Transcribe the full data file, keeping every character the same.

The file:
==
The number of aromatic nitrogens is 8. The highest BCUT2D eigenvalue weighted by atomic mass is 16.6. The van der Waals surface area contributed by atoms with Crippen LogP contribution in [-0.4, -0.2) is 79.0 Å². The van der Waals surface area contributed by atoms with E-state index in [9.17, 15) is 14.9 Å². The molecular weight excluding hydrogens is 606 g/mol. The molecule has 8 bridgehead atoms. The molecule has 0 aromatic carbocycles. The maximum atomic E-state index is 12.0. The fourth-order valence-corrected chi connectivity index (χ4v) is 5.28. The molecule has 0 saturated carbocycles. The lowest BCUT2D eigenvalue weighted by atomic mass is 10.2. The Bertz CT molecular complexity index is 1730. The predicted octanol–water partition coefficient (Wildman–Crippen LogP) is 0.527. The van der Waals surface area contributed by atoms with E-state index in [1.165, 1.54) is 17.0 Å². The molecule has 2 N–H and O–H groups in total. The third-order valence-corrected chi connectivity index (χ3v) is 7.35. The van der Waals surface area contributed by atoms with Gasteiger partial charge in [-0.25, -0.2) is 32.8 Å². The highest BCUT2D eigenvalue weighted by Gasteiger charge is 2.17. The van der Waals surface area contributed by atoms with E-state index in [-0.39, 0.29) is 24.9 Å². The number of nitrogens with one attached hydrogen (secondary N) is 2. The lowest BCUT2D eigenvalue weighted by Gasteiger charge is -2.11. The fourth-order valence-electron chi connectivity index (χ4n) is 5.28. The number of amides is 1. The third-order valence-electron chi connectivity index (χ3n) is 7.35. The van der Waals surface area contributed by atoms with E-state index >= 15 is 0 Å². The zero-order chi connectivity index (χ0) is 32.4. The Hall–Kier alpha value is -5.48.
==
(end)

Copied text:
The number of aromatic nitrogens is 8. The highest BCUT2D eigenvalue weighted by atomic mass is 16.6. The van der Waals surface area contributed by atoms with Crippen LogP contribution in [-0.4, -0.2) is 79.0 Å². The van der Waals surface area contributed by atoms with E-state index in [9.17, 15) is 14.9 Å². The molecular weight excluding hydrogens is 606 g/mol. The molecule has 8 bridgehead atoms. The molecule has 0 aromatic carbocycles. The maximum atomic E-state index is 12.0. The fourth-order valence-corrected chi connectivity index (χ4v) is 5.28. The molecule has 0 saturated carbocycles. The lowest BCUT2D eigenvalue weighted by atomic mass is 10.2. The Bertz CT molecular complexity index is 1730. The predicted octanol–water partition coefficient (Wildman–Crippen LogP) is 0.527. The van der Waals surface area contributed by atoms with E-state index in [1.165, 1.54) is 17.0 Å². The molecule has 2 N–H and O–H groups in total. The third-order valence-corrected chi connectivity index (χ3v) is 7.35. The van der Waals surface area contributed by atoms with Gasteiger partial charge in [-0.25, -0.2) is 32.8 Å². The highest BCUT2D eigenvalue weighted by Gasteiger charge is 2.17. The van der Waals surface area contributed by atoms with E-state index in [-0.39, 0.29) is 24.9 Å². The number of nitrogens with one attached hydrogen (secondary N) is 2. The lowest BCUT2D eigenvalue weighted by Gasteiger charge is -2.11. The fourth-order valence-electron chi connectivity index (χ4n) is 5.28. The number of amides is 1. The third-order valence-electron chi connectivity index (χ3n) is 7.35. The van der Waals surface area contributed by atoms with E-state index >= 15 is 0 Å². The zero-order chi connectivity index (χ0) is 32.4. The Hall–Kier alpha value is -5.48.